Polytechnic Cycling Club
In 1878 a group of boys asked Quintin Hogg if they could learn to cycle. Hogg provided the first bicycles and a club was formed, called the Ian Bicycling Club after Hogg’s baby son Ian. The name was later changed to the Hanover Club and in 1885 it became the Polytechnic Cycling Club, destined to be the largest and most successful in the country.
At the 1908 London Olympics, the Poly’s Charles Henry Bartlett won gold in the 100km race, despite several obstacles. The track itself was underwater and rain was still falling heavily for the first half hour of the race, causing the reigning world champion to withdraw. Bartlett, the youngest of the finalists, fell and damaged his bike. He ran for a replacement but was ordered back to the scene of his fall. Now a lap behind, Bartlett not only caught up with the rest of the cyclists but was able to mount a sprint finish, winning by two lengths.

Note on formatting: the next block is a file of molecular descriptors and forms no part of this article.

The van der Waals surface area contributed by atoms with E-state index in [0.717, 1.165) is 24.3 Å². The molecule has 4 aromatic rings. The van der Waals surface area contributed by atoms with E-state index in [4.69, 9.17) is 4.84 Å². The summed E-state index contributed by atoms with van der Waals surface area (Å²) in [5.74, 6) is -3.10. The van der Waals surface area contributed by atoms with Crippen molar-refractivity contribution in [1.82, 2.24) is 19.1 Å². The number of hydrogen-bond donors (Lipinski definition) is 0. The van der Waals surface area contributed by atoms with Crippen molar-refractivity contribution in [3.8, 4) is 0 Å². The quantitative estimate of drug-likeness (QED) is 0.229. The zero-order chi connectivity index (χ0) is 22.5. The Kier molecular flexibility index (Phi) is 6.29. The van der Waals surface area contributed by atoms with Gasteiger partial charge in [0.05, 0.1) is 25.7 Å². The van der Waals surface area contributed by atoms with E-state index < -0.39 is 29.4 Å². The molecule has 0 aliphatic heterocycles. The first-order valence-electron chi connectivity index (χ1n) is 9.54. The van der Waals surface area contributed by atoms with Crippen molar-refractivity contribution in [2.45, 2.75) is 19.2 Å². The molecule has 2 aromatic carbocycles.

The Poly Cycling Club was particularly successful in Olympic tandem cycling events – Sidney F Bailey and Colin Brooks achieved bronze in 1908, while Harry Edgar Ryan and Thomas Glasson Lance won gold in 1920 (Harry Ryan also winning bronze in the individual 1,000m sprint). Ernest Chambers of the Poly also won silver in the tandem races at the 1928 Amsterdam and 1932 Los Angeles Olympiads, the latter with his brother Stanley.
Find out more in our poster on the Polytechnic Cycling Club (PDF).